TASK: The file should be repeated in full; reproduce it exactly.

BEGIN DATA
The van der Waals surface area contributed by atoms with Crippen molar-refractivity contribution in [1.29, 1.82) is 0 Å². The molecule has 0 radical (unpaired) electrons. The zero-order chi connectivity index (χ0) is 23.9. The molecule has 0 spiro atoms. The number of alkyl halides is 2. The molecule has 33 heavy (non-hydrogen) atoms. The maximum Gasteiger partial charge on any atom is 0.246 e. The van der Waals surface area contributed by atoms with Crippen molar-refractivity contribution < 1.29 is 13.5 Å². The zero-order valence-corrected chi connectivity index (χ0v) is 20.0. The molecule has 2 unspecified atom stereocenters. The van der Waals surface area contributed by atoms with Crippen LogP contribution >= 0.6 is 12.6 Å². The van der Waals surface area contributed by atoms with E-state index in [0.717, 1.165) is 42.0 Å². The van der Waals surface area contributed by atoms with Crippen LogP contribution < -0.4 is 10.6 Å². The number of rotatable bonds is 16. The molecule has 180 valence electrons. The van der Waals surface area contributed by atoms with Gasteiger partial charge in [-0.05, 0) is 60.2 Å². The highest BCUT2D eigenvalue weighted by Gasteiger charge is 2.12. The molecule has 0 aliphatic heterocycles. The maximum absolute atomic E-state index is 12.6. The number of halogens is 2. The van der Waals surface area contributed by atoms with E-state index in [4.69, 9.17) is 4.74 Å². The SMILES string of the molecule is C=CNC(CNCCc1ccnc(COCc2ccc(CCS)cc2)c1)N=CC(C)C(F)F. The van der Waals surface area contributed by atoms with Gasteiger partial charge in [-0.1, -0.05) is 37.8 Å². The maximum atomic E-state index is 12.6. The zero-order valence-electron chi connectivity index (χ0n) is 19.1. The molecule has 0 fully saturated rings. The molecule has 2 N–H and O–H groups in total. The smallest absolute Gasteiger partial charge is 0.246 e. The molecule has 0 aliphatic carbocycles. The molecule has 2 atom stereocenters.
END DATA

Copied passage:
The van der Waals surface area contributed by atoms with Crippen molar-refractivity contribution in [1.29, 1.82) is 0 Å². The molecule has 0 radical (unpaired) electrons. The zero-order chi connectivity index (χ0) is 23.9. The molecule has 0 spiro atoms. The number of alkyl halides is 2. The molecule has 33 heavy (non-hydrogen) atoms. The maximum Gasteiger partial charge on any atom is 0.246 e. The van der Waals surface area contributed by atoms with Crippen molar-refractivity contribution < 1.29 is 13.5 Å². The zero-order valence-corrected chi connectivity index (χ0v) is 20.0. The molecule has 2 unspecified atom stereocenters. The van der Waals surface area contributed by atoms with Crippen LogP contribution >= 0.6 is 12.6 Å². The van der Waals surface area contributed by atoms with E-state index in [0.717, 1.165) is 42.0 Å². The van der Waals surface area contributed by atoms with Crippen LogP contribution < -0.4 is 10.6 Å². The number of rotatable bonds is 16. The molecule has 180 valence electrons. The van der Waals surface area contributed by atoms with Gasteiger partial charge in [-0.05, 0) is 60.2 Å². The highest BCUT2D eigenvalue weighted by Gasteiger charge is 2.12. The molecule has 0 aliphatic heterocycles. The maximum absolute atomic E-state index is 12.6. The number of halogens is 2. The van der Waals surface area contributed by atoms with E-state index in [4.69, 9.17) is 4.74 Å². The SMILES string of the molecule is C=CNC(CNCCc1ccnc(COCc2ccc(CCS)cc2)c1)N=CC(C)C(F)F. The van der Waals surface area contributed by atoms with Gasteiger partial charge in [-0.1, -0.05) is 37.8 Å². The maximum atomic E-state index is 12.6. The zero-order valence-electron chi connectivity index (χ0n) is 19.1. The molecule has 0 fully saturated rings. The molecule has 2 N–H and O–H groups in total. The smallest absolute Gasteiger partial charge is 0.246 e. The molecule has 0 aliphatic carbocycles. The molecule has 2 atom stereocenters.